Steve Bruce and Bryan Robson do not make good enemies. They are far more comfortable sitting in a pub together, laughing and joking about anything other than football, and perpetuating a friendship that goes deeper than their pockets.
They are Geordies, they played together for Manchester United, and they share an urban sense of humour.
But this is the real world and today, in the cauldron that is The Hawthorns, Bruce and Robson will be out to prove that affinity and antipathy can be interchangeable. Friendship disappears for 90 minutes.
West Bromwich Albion versus Birmingham City is not traditionally a derby that provokes intense passions - the fans might actually like each other - but that will change when the teams kick off at 12.15 this afternoon.
Defeat for Birmingham, and suddenly the perception grows that Bruce is a manager under pressure. Defeat for Albion, and suddenly the perception grows that their good start to the season might only have masked an impending battle against relegation.
A draw, and nobody will be happy.
In a funny sense, Albion did best out of the matches between the teams last season. Even Birmingham?s 4-0 victory at St Andrew?s in December seemed to benefit Albion more, for they used the defeat to their advantage after that.
By the time Albion defeated Birmingham 2-0 at The Hawthorns in March, Robson?s team possessed a momentum that lasted right until the final day of the season. One might argue that Birmingham need the points more today, for anything less than a victory would present the obvious question: just why has Bruce failed to turn all those millions of pounds into a team capable of challenging for Europe?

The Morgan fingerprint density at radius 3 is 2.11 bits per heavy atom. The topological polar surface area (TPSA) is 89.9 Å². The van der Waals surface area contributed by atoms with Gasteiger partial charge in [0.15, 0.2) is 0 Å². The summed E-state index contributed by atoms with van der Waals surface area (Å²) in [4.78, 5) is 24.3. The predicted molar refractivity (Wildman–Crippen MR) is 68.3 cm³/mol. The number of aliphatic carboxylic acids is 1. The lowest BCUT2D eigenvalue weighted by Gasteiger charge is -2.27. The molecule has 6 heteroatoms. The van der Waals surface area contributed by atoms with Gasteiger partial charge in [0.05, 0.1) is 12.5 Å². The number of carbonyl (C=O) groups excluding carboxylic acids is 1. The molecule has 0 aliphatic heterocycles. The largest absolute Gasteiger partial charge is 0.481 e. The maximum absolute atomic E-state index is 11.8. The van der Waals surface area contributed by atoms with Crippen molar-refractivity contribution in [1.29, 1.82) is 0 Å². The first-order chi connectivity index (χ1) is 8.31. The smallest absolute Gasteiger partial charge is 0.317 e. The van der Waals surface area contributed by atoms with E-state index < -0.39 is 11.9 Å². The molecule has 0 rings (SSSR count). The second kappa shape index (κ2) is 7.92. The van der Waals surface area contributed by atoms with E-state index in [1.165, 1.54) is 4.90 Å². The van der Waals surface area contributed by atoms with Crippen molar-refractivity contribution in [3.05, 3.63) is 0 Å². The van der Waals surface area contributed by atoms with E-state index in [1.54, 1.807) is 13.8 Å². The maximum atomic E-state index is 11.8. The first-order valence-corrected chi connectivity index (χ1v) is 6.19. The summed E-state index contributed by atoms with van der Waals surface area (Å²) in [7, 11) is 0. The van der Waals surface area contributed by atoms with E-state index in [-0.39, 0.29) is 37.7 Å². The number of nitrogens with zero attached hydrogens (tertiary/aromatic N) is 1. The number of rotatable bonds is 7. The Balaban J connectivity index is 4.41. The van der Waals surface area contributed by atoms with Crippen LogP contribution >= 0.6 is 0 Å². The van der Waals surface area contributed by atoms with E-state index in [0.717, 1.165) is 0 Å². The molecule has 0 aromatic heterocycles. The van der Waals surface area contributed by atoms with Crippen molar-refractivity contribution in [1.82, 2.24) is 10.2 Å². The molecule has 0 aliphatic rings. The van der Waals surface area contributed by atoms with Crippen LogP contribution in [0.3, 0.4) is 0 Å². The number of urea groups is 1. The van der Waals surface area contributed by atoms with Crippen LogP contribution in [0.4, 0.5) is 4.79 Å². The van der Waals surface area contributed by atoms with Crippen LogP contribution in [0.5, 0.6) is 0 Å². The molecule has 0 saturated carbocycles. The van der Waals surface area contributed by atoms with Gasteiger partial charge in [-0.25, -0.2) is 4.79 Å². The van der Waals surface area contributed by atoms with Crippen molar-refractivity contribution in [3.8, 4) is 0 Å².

He will, rightly, blame injuries and bad luck, but every team suffers like that. Liverpool won the European Cup last season after suffering their worst injury crisis in years. Not that Bruce uses the injuries as an excuse but he does accept the mantra ?to whom much is given, much is expected?.
Birmingham are at the crossroads. This is the strongest squad in their history yet there are no signs yet that they can emulate the 1956 team that won one of the leading honours.
Last season, they were expected to defeat Albion and surprisingly lost at The Hawthorns. This time, the picture is different. Albion are stronger than they were in March but that is not what makes them such a different proposition.
It is the confidence, instilled by Robson, that makes the team capable of so much. Whereas Birmingham play nervously, Albion play with little fear of defeat.
So they lost 4-0 away to Chelsea in midweek but they will not be the first to suffer in that way. Besides, they might actually benefit from such a reality-check.
But today might all be about one man: Geoffrey Malcolm Horsfield.
The former Birmingham striker has scored two goals in one match for Albion this season and is so popular at The Hawthorns that club officials even let him turn up for matches in his brown felt suit.
If this was a script, Horsfield would score a hat-trick in a 3-2 win and prove that Bruce was wrong to let him leave Blues. Ideally, Bruce would have kept Horsfield but he had to sell the striker to fund a package to sign Mikael Forssell.
Even Horsfield saw the logic in that.
Horsfield is lucky. Not long after he joined Albion, Robson took over as manager and they have thrived in each other?s company. Horsfield has just signed a two-year contract and, at 31, might still have his best days ahead of him.
Bruce has nothing but kind words for Horsfield but there is bound to be a deep-seated fear that, just as Andrew Johnson scored the winning goal for Crystal Palace against Birmingham last season, so Horsfield will do likewise for Albion today.
And then there is Darren Carter. The Albion midfielder, who emerged from the Blues youth academy into the first team, was stunned to be sold by Birmingham in the summer in surely one of Bruce?s most surprising decisions.
Carter has yet to play for Albion but today would be the ideal occasion for a debut; another opportunity to prove Bruce wrong.
Whatever happens, the final whistle will allow Bruce and Robson to embrace like brothers, but the preceding 90 minutes are what matter most.
The score? Probably a draw that will benefit nobody.